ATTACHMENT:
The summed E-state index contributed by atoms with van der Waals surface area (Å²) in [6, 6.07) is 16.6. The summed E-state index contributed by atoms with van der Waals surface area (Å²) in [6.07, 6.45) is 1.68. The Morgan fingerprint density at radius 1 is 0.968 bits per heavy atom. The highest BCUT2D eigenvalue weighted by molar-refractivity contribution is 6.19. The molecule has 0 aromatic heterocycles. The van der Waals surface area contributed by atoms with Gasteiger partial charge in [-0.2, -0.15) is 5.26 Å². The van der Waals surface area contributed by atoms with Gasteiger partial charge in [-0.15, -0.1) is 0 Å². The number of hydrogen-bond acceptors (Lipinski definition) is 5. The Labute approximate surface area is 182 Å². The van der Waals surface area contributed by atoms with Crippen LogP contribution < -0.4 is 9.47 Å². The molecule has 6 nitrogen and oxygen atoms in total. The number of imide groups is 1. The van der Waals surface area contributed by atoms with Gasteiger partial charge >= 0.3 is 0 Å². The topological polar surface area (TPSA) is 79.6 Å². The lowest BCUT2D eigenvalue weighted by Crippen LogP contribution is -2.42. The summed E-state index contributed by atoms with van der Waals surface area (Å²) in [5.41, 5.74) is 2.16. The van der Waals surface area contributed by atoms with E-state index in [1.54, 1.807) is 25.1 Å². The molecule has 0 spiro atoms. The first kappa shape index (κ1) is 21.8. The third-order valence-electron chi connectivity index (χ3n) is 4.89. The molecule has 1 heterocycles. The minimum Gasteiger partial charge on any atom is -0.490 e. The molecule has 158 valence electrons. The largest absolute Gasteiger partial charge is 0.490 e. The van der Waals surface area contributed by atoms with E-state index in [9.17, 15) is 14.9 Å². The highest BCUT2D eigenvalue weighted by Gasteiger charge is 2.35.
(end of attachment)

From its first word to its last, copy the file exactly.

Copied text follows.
The summed E-state index contributed by atoms with van der Waals surface area (Å²) in [6, 6.07) is 16.6. The summed E-state index contributed by atoms with van der Waals surface area (Å²) in [6.07, 6.45) is 1.68. The Morgan fingerprint density at radius 1 is 0.968 bits per heavy atom. The highest BCUT2D eigenvalue weighted by molar-refractivity contribution is 6.19. The molecule has 0 aromatic heterocycles. The van der Waals surface area contributed by atoms with Gasteiger partial charge in [-0.2, -0.15) is 5.26 Å². The van der Waals surface area contributed by atoms with Gasteiger partial charge in [-0.15, -0.1) is 0 Å². The number of hydrogen-bond acceptors (Lipinski definition) is 5. The Labute approximate surface area is 182 Å². The van der Waals surface area contributed by atoms with Crippen LogP contribution < -0.4 is 9.47 Å². The molecule has 6 nitrogen and oxygen atoms in total. The number of imide groups is 1. The van der Waals surface area contributed by atoms with Gasteiger partial charge >= 0.3 is 0 Å². The topological polar surface area (TPSA) is 79.6 Å². The lowest BCUT2D eigenvalue weighted by Crippen LogP contribution is -2.42. The summed E-state index contributed by atoms with van der Waals surface area (Å²) in [5.41, 5.74) is 2.16. The van der Waals surface area contributed by atoms with E-state index in [1.54, 1.807) is 25.1 Å². The molecule has 0 spiro atoms. The first kappa shape index (κ1) is 21.8. The third-order valence-electron chi connectivity index (χ3n) is 4.89. The molecule has 1 heterocycles. The minimum Gasteiger partial charge on any atom is -0.490 e. The molecule has 158 valence electrons. The largest absolute Gasteiger partial charge is 0.490 e. The van der Waals surface area contributed by atoms with E-state index in [9.17, 15) is 14.9 Å². The highest BCUT2D eigenvalue weighted by Gasteiger charge is 2.35.